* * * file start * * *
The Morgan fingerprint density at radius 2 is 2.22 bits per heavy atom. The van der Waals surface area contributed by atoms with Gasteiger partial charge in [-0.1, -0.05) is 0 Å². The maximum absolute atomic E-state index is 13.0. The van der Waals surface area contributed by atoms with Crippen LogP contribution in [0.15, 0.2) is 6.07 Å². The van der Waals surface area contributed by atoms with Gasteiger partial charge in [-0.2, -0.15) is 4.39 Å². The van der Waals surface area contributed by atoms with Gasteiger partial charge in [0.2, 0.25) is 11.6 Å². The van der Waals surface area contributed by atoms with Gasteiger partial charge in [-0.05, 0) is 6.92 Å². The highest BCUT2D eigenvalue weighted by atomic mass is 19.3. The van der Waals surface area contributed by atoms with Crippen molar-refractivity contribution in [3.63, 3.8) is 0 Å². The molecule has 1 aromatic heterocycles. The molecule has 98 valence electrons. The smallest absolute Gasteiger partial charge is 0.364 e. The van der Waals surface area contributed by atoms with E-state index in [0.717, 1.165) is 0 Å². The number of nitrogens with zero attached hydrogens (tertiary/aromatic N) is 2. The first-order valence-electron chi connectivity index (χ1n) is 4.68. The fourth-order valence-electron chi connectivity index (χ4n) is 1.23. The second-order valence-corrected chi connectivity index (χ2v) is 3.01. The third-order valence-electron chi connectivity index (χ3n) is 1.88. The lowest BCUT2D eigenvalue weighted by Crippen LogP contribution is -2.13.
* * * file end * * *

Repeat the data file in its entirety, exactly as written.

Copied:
The Morgan fingerprint density at radius 2 is 2.22 bits per heavy atom. The van der Waals surface area contributed by atoms with Gasteiger partial charge in [-0.1, -0.05) is 0 Å². The maximum absolute atomic E-state index is 13.0. The van der Waals surface area contributed by atoms with Crippen LogP contribution in [0.15, 0.2) is 6.07 Å². The van der Waals surface area contributed by atoms with Gasteiger partial charge in [-0.2, -0.15) is 4.39 Å². The van der Waals surface area contributed by atoms with Gasteiger partial charge in [0.2, 0.25) is 11.6 Å². The van der Waals surface area contributed by atoms with Gasteiger partial charge in [-0.05, 0) is 6.92 Å². The highest BCUT2D eigenvalue weighted by atomic mass is 19.3. The van der Waals surface area contributed by atoms with Crippen molar-refractivity contribution in [3.63, 3.8) is 0 Å². The molecule has 1 aromatic heterocycles. The molecule has 98 valence electrons. The smallest absolute Gasteiger partial charge is 0.364 e. The van der Waals surface area contributed by atoms with E-state index in [0.717, 1.165) is 0 Å². The number of nitrogens with zero attached hydrogens (tertiary/aromatic N) is 2. The first-order valence-electron chi connectivity index (χ1n) is 4.68. The fourth-order valence-electron chi connectivity index (χ4n) is 1.23. The second-order valence-corrected chi connectivity index (χ2v) is 3.01. The third-order valence-electron chi connectivity index (χ3n) is 1.88. The lowest BCUT2D eigenvalue weighted by Crippen LogP contribution is -2.13.